T.S. Eliot captures a sense of this in his play, The Cocktail Party, when he has Celia say, “It isn’t that I want to be alone, but that everyone is alone, or so it seems to me. They make noises. They think that they are talking to each other. They make faces, and think they understand each other, and I’m sure they do not.”
This is the Babel of prattle between friends that never goes deeper than the surface of things. The Babel of nodding your head when you really are not listening to what is being said.
In his book, Father Joe, Tony Hendra writes about an Irish priest who was a mentor, confessor, guru and friend throughout his life. Hendra was a founding editor of “The National Lampoon,” a writer for “Saturday Night Live” and other comedy shows in England. He was a satirist who used words in a cutting way to skewer many conventions and people. His book about Father Joe, however is anything but satire. It is an account of gentle, wise words spoken by a humble priest that helped guide Tony Hendra through the turbulent currents of his life. Once when they were talking, Hendra expressed exasperation with his inability to connect with his faith. Father Joe responded by telling him the only way to know God, and others, is to listen. “Listening,” he said, “is a reaching out into that unknown other self, surmounting your walls and theirs. For listening is the beginning of understanding and the first exercise of love.”
At the root of all this Babel that surrounds us is pride and fear. The same kind of pride and fear that motivated the building of that tower to the heavens in the 11th chapter of Genesis. You and I are also susceptible to a pride and vanity that keeps us from speaking from the heart about those things that both hurt us and bring us joy. We’re too proud to talk about our need for love. We’re too proud to talk about our need for forgiveness. We’re too proud to talk about our hunger for God’s Spirit to satisfy our yearning.
Today is Pentecost in the church. In a way our two readings of: the story of Babel in the Old Testament and the story of Pentecost in the New Testament form a kind of bookend. In one language is confused and the people scatter, while in the other language is redeemed and people are united.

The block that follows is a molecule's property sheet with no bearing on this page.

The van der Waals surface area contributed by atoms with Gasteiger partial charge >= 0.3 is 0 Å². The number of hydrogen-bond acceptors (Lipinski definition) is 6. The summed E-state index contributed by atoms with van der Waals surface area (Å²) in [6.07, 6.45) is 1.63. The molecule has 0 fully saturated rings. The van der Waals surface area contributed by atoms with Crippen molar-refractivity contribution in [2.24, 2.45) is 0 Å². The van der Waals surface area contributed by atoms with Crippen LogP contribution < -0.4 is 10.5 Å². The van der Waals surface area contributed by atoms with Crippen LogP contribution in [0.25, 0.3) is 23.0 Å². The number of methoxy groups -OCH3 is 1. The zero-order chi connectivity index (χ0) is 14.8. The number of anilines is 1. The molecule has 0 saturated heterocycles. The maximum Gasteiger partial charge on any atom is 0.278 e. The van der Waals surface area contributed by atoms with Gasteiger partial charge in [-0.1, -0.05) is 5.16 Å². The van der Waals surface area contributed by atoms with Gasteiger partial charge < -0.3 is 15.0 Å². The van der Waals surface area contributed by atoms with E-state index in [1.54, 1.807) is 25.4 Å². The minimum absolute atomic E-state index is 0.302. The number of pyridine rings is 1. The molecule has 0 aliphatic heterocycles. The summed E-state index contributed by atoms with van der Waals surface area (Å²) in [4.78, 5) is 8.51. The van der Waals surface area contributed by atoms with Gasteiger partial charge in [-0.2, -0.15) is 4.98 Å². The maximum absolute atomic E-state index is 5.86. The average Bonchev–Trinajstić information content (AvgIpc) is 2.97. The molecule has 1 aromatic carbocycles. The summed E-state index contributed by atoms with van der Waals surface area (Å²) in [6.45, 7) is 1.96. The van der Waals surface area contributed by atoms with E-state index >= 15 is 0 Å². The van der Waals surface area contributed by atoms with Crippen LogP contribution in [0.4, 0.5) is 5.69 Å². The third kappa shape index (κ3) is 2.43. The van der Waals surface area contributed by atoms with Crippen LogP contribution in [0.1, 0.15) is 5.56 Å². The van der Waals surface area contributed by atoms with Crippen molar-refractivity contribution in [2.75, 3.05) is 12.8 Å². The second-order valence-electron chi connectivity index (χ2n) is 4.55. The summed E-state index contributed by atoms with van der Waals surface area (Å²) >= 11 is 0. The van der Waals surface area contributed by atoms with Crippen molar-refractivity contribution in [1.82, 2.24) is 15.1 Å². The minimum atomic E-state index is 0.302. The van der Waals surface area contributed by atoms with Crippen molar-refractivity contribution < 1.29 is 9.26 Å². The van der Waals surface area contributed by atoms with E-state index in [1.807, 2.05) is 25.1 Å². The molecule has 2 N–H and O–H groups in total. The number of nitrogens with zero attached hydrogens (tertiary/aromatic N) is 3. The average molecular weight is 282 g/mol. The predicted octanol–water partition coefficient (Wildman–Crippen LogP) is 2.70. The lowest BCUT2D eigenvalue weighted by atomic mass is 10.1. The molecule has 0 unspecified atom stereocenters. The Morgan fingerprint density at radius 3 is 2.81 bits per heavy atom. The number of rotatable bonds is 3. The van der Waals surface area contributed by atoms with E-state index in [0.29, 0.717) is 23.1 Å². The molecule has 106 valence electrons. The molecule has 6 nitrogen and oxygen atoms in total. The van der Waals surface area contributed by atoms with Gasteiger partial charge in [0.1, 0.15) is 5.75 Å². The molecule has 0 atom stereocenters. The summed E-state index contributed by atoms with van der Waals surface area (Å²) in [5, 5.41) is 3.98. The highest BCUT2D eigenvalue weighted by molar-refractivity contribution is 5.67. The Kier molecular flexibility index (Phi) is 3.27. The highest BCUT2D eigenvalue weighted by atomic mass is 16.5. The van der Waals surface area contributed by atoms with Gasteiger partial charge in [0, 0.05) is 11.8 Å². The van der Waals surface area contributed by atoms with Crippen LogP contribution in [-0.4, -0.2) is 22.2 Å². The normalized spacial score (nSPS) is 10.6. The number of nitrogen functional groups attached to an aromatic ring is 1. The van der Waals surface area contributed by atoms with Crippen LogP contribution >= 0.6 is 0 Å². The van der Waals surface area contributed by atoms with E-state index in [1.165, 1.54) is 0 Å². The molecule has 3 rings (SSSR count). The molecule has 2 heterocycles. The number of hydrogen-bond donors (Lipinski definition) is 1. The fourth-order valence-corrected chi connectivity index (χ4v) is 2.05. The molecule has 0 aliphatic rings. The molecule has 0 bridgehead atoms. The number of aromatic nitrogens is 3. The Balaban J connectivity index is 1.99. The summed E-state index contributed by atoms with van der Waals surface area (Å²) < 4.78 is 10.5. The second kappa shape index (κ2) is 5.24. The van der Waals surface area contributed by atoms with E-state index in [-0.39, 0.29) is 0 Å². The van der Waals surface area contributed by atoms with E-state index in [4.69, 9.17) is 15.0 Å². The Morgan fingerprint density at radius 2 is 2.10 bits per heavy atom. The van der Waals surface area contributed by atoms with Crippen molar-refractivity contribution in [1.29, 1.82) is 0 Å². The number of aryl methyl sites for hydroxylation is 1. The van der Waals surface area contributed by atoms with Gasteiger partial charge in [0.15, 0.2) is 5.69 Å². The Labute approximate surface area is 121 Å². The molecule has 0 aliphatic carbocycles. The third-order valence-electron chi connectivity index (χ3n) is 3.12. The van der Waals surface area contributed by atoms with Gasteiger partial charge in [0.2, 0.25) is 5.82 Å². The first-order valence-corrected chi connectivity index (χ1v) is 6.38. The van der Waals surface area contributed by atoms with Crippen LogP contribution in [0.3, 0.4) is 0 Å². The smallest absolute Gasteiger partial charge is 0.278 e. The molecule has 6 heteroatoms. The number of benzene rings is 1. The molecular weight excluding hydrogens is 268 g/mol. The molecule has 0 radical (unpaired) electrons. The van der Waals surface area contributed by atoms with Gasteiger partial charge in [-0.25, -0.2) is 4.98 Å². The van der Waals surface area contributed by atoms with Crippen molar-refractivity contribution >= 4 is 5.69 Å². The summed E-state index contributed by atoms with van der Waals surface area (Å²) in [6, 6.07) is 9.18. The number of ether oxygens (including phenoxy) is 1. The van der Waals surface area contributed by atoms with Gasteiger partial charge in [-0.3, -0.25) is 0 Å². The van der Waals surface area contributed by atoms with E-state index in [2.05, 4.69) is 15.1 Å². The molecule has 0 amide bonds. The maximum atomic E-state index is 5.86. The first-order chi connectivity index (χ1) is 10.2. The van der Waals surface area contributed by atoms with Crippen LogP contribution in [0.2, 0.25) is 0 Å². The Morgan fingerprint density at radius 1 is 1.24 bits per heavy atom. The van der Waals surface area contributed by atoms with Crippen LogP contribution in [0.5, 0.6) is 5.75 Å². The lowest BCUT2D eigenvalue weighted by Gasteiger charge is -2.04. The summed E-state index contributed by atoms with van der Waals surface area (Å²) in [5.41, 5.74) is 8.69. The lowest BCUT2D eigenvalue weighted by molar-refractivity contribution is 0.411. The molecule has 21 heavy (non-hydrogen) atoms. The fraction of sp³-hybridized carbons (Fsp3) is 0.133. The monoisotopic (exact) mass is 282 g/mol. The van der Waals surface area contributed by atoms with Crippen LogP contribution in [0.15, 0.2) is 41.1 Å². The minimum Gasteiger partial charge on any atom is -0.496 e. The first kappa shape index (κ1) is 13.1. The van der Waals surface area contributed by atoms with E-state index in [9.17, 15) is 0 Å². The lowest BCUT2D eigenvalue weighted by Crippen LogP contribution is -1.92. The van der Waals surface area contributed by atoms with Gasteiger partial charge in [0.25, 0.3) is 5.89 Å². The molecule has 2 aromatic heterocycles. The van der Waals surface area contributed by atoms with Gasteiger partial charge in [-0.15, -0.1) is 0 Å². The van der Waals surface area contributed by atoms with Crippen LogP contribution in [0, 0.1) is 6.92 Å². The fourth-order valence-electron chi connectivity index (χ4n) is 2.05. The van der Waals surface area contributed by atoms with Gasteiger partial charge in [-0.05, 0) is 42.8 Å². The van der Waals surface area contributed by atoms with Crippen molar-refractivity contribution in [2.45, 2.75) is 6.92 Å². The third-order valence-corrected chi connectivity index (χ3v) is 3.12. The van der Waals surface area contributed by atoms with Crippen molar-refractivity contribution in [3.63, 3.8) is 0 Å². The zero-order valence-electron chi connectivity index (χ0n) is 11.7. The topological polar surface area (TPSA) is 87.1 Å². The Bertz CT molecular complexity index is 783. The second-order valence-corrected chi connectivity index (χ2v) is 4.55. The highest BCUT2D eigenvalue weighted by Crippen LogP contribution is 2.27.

If the first story of Babel stretches our imaginations, then the second story of Pentecost goes well beyond most of our imagining. The Book of Acts describes the scene as an event that borders on the bizarre: euphoric praise, impromptu language skills, wind howling through a room, fire dancing on the top of heads. If we had been there when those disciples spilled out into the street preaching the gospel that day, we might well be among those who thought those Galileans had too much to drink.
Whatever and however it happened though, it was remembered and understood as the Spirit of Jesus blowing among the people so that all could hear the truth of God in their own language.
And again, like the story of the Tower of Babel, this story of Pentecost is about more than what is on the surface. It’s not just about foreign language skill and the breaking down of linguistic barriers. It’s also about breaking through the disciples’ fear of saying deep things. It’s about God’s Spirit empowering the intimidated disciples hiding in a room to talk about things they had been afraid to mention since Easter. The things that lay deep in their hearts and close to their souls. And it was the power of the Holy Spirit that enabled them to do this.
This same Spirit can help you and me to talk about things that really matter to us. Every now and then, the Holy Spirit opens the way and we have such an experience.
“Maybe this has happened to you. You are estranged from someone you really care about — because of something you said or did or something the other person said or did – it does not matter which. The point is, you get tired of it, so you start plotting ways to get through. You draft letters, rehearse phone calls, only none of them sounds right. You are still hanging on to your hurt. Then one day for no apparent reason something inside of you says, ‘Now.’ You grab the phone, the person says, ‘Hello?’ and the rest is history. Your heart opens and the right words come out. A reunion gets underway. You can call it anything you want. I call it an act of the Holy Spirit.” (Home By Another Way, Barbara Brown Taylor, pages 146-7)
Or perhaps it is that there have been times you have sensed the Spirit’s presence in singing a hymn or in listening to an anthem here in church. Or maybe you have experienced the Spirit when your child was baptized. Or perhaps there was a time when the Spirit settled herself in the midst of a conversation you were having with a friend, and all of a sudden your shared words actually went deep.
The Holy Spirit is God at work at the level of the heart. The Spirit helps us to find words when our pride gets in the way and when we are afraid. The Spirit helps us to listen and to hear. The Spirit speaks the language of love. A language we all understand and need to pay attention to.
With the Spirit present, Babel ceases and there is life and community and promise.
Thanks be to God our father, our Lord Jesus Christ, and to the Holy Spirit. Amen.